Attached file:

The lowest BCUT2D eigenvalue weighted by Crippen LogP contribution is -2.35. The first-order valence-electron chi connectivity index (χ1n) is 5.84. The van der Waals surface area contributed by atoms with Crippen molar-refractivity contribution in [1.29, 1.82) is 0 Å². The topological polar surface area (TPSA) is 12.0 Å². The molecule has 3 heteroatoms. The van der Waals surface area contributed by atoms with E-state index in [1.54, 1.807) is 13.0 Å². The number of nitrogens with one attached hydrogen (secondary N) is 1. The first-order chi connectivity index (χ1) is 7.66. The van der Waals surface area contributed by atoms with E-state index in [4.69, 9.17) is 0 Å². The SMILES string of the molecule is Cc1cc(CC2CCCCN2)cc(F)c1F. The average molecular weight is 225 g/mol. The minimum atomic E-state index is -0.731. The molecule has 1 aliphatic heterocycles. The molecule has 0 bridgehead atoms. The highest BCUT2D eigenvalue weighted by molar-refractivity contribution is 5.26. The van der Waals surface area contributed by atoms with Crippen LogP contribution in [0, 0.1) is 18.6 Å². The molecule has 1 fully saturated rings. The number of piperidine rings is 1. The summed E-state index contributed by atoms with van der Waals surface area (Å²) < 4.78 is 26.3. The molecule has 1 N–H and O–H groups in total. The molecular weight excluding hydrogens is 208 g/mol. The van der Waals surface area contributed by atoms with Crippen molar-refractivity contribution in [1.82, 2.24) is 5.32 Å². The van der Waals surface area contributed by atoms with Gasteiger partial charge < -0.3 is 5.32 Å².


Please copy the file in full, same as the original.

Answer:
The lowest BCUT2D eigenvalue weighted by Crippen LogP contribution is -2.35. The first-order valence-electron chi connectivity index (χ1n) is 5.84. The van der Waals surface area contributed by atoms with Crippen molar-refractivity contribution in [1.29, 1.82) is 0 Å². The topological polar surface area (TPSA) is 12.0 Å². The molecule has 3 heteroatoms. The van der Waals surface area contributed by atoms with E-state index in [1.54, 1.807) is 13.0 Å². The number of nitrogens with one attached hydrogen (secondary N) is 1. The first-order chi connectivity index (χ1) is 7.66. The van der Waals surface area contributed by atoms with E-state index in [4.69, 9.17) is 0 Å². The SMILES string of the molecule is Cc1cc(CC2CCCCN2)cc(F)c1F. The average molecular weight is 225 g/mol. The minimum atomic E-state index is -0.731. The molecule has 1 aliphatic heterocycles. The molecule has 0 bridgehead atoms. The highest BCUT2D eigenvalue weighted by molar-refractivity contribution is 5.26. The van der Waals surface area contributed by atoms with Crippen LogP contribution in [0, 0.1) is 18.6 Å². The molecule has 1 fully saturated rings. The number of piperidine rings is 1. The summed E-state index contributed by atoms with van der Waals surface area (Å²) < 4.78 is 26.3. The molecule has 1 N–H and O–H groups in total. The molecular weight excluding hydrogens is 208 g/mol. The van der Waals surface area contributed by atoms with Crippen molar-refractivity contribution in [1.82, 2.24) is 5.32 Å². The van der Waals surface area contributed by atoms with Gasteiger partial charge < -0.3 is 5.32 Å².